Underneath my yellow skin

Tag Archives: genderqueer

Invisibility is my superpower

I’m used to being ignored. It’s a fact of life that people tend to think in the binary. It’s one reason it’s been so difficult to broaden the public consciousness on gender diversity. It’s also a fact that people are territorial. Us and them is pretty much innate (we can argue whether it’s more nature or nurture, but most people feel it to some extent).

I belong to several groups that are outside the binary. I am not black or white. I’m Asian (Taiwanese), so I get ignored when the question of race arises. I’m bisexual, so again, neither gay nor straight. It’s interesting because in the post about trans and gender-diverse people that I wrote about yesterday (at Ask A Manager), there were several bis in the comments (including me) who have said that we’veĀ  gotten shit from gays and lesbians, and it hurts more than the shit we get from hets.

Side note: I am not happy with the term bisexual, but I don’t like pansexual or omnisexual, either. If I had my druthers, I would call myself sexual and leave it at that. I reall ydon’t like labels (and not in that smarmy ‘no labels’ way), but it’s because I find them constraining. I’m a sloppy, messy person who doesn’t fit into any one category. That’s why I’ll default to the broadest category possible, but still not be satisfied with it.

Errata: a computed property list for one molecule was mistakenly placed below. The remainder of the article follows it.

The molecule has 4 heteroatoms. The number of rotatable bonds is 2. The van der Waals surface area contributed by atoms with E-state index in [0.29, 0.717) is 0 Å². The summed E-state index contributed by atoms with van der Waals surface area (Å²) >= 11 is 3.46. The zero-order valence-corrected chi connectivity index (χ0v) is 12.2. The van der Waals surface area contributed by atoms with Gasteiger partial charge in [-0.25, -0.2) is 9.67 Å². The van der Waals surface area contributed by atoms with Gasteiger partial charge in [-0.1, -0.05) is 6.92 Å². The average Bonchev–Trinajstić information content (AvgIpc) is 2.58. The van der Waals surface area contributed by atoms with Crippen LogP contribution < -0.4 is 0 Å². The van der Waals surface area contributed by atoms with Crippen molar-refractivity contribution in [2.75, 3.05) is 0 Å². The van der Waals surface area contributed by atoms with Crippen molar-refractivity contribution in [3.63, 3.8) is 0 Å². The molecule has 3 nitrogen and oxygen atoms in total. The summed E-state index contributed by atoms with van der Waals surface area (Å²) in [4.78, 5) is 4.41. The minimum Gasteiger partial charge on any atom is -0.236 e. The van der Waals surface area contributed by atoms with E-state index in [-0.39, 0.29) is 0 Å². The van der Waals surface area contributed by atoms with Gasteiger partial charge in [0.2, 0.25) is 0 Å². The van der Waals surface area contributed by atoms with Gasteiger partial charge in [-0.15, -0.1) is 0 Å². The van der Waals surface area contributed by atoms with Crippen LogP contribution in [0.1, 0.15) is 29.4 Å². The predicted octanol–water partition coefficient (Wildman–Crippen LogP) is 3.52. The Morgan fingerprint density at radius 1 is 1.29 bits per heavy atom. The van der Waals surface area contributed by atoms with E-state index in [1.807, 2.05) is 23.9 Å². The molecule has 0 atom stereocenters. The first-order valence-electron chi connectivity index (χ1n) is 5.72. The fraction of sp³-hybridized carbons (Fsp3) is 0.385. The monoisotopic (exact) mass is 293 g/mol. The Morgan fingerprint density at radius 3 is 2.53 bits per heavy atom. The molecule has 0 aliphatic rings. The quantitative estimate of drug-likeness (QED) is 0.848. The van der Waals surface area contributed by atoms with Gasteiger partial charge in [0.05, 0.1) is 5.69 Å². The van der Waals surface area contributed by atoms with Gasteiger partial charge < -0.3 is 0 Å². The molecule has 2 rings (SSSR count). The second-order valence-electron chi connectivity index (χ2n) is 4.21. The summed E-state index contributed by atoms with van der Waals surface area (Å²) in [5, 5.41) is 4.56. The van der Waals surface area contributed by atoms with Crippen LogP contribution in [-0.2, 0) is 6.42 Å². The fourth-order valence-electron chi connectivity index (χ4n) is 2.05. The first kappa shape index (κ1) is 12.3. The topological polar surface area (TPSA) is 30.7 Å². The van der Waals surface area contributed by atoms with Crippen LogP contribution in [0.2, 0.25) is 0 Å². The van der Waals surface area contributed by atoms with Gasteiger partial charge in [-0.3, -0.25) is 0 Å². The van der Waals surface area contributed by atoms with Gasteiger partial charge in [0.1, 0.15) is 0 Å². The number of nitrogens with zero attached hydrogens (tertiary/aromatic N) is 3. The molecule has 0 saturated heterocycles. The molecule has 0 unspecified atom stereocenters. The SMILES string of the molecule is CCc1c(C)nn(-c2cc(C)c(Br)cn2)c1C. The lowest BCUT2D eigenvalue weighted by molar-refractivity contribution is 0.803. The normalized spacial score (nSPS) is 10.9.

I’m also areligious/agnostic, rather than an atheist–and I’m certainly not a Christian, I don’t know if there is a god (though I don’t think there is is a Christian God), but at this point, I don’t care. Not in a negative way, but in a ‘I don’t want to think about it any longer’ way.

I have a similar feeling about gender. I just don’t care about it. I had been chewing it over before I ended up in the hospital, and my brain went in many different directions. The reason I started stepping away from ‘woman’ was because of other women. All my life, I had been told that I was not acting properly as a woman.

This included, but was not limited to–not having children (the big one); not wanting children (a bigger one); not wanting to get married; not wearing makeup; not caring about fashion, cooking, or cleaning; liking to climb trees; dislkiking dolls; picturing strangers on the street naked and how they’d be in bed; liking sports; and that’s just the short list. I’m sure some people would put Taiji weapons and video games on that list, too.

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Gender diversity and me